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Australian Journal of Pharmacy : February 2005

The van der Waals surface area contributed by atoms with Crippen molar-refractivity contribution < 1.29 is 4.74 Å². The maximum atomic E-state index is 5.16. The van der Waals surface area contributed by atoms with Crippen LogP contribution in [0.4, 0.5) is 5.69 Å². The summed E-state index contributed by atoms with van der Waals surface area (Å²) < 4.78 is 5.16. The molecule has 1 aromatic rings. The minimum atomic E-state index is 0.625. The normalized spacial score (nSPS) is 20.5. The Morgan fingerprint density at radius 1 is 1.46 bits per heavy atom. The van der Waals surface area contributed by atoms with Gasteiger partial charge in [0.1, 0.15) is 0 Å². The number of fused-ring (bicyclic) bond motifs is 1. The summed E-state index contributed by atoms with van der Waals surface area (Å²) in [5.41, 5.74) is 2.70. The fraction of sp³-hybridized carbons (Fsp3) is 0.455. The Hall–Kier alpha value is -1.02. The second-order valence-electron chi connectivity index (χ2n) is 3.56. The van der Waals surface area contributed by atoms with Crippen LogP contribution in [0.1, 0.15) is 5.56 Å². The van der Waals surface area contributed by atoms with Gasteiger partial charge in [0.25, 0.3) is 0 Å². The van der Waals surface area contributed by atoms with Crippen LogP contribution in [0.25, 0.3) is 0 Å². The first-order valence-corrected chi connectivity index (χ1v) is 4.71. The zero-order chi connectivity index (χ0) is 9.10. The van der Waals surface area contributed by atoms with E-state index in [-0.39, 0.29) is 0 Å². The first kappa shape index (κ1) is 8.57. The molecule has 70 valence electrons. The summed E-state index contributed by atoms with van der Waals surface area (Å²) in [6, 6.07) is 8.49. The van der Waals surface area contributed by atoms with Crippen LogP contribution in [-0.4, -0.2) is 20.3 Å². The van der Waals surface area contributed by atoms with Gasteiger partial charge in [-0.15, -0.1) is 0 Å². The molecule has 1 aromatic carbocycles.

asthma Australian asthma deaths down by 21 per cent F EWER Australians are dying from asthma, with the number of deaths from the condition falling to 314 in 2003 from 397 in 2002. This equates to a substantial decrease of 21 per cent, according to the Australian Bureau of Statistics. The National Asthma Council’s CEO, Kristine Whorlow, said the reduction in deaths was consistent across all age groups. ‘In the under 35 age group, there were 25 per cent fewer deaths from asthma last year,’ she said. ‘The 65 and over group reported a 26 per cent reduction. However, 64 per cent of all asthma deaths last year were from this category.’ According to the Asthma in Australia report, although most deaths due to asthma occur in the elderly, the diagnosis of asthma as the cause of death as opposed to other respiratory disease, is unreliable for this age group. It is still unknown if this trend among older people represents a real difference in asthma mortality risk or if it indicates the diagnostic of labeling preference of medical practitioners. ‘The trouble with diagnosis of death in the older person is that there might be other respiratory conditions there as well so it is a little hard to sometimes to know what the older person died of—whether it is smoking related diseases like COPD, for example,’ Ms Whorlow said. ‘However, we can still be pleased that we are managing to bring the death rate in asthma down for all age groups,’ she said. completed according to the HIC data. However, not all would have been claimed for. ‘It’s always difficult in Australia to get patients to go back to their doctor for each visit they need and that doesn’t just relate to asthma—that’s for every condition we have,’ Ms Whorlow said. ‘We know that there has been a prob- lem getting people back for their three vis- its and that’s where the pharmacists pro- gram is so important because pharmacists can encourage people to do that. ‘The pharmacist has potential to deliver lots of important messages about asthma.’ Boosting pharmacy assistant’s role Meanwhile the NAC’s Pharmacists Asthma Group has been attempting to develop a greater involvement of phar- macy assistants in asthma management, with a focus on the devices not the med- ication. ‘That has been less than satisfactorily resolved by the pharmacy groups—the Society and the Guild,’ Mr Appel said. ‘They have not been positively anti— it’s because they have had other things to do. ‘The Guild has completely reviewed its pharmacy assistant training package and done a terrific job, and we were hoping to have included in that a module for accred- itation for pharmacy assistants in relation to asthma devise management, but that hasn’t eventuated. ‘So we are still knocking on the doors and we will continue to do so,’ he said. Mr Appel said pharmacy assistants could easily take charge of the manage- ment of asthma devices—the use of them, the cleaning of them and the maintenance of them. ‘Pharmacists don’t have time to be doing all that but a well-trained pharmacy assistant, a senior assistant who is identi- fied as being caring and professional, would be very, very useful in making sure people are using asthma devices cor- rectly,’ he said. Mr Appel said the Asthma Founda- tion’s new training programs for phar- macy assistants would be of considerable 94 ? THE AUSTRALIAN JOURNAL OF PHARMACY VOL.86 FEBRUARY 2005 benefit to those who took it up. ‘It would be good if that were to be sup- ported/endorsed by pharmacy groups because at the moment there is not a for- mal training program for pharmacy assis- tants,’ he said. ‘We think that’s a very useful option for pharmacy to have because we are con- fronted with a lot of mismanagement of asthma—the NAC has been very success- ful in lowering the mortality due to asthma—it is the management that we need to focus on more and more,’ he said. He said pharmacists and pharmacy assistants were well placed to offer advice on asthma management. ‘They are at the coalface. However, community pharmacists have many tasks to attend to nowadays and the more we can farm out to pharmacy assistants, the better. ‘Pharmacy assistants are being recog- nised through the Quality Care Program as being very able to take responsibility for extended roles and we think this is an opportunity which as yet not been fully realised,’ Mr Appel said. s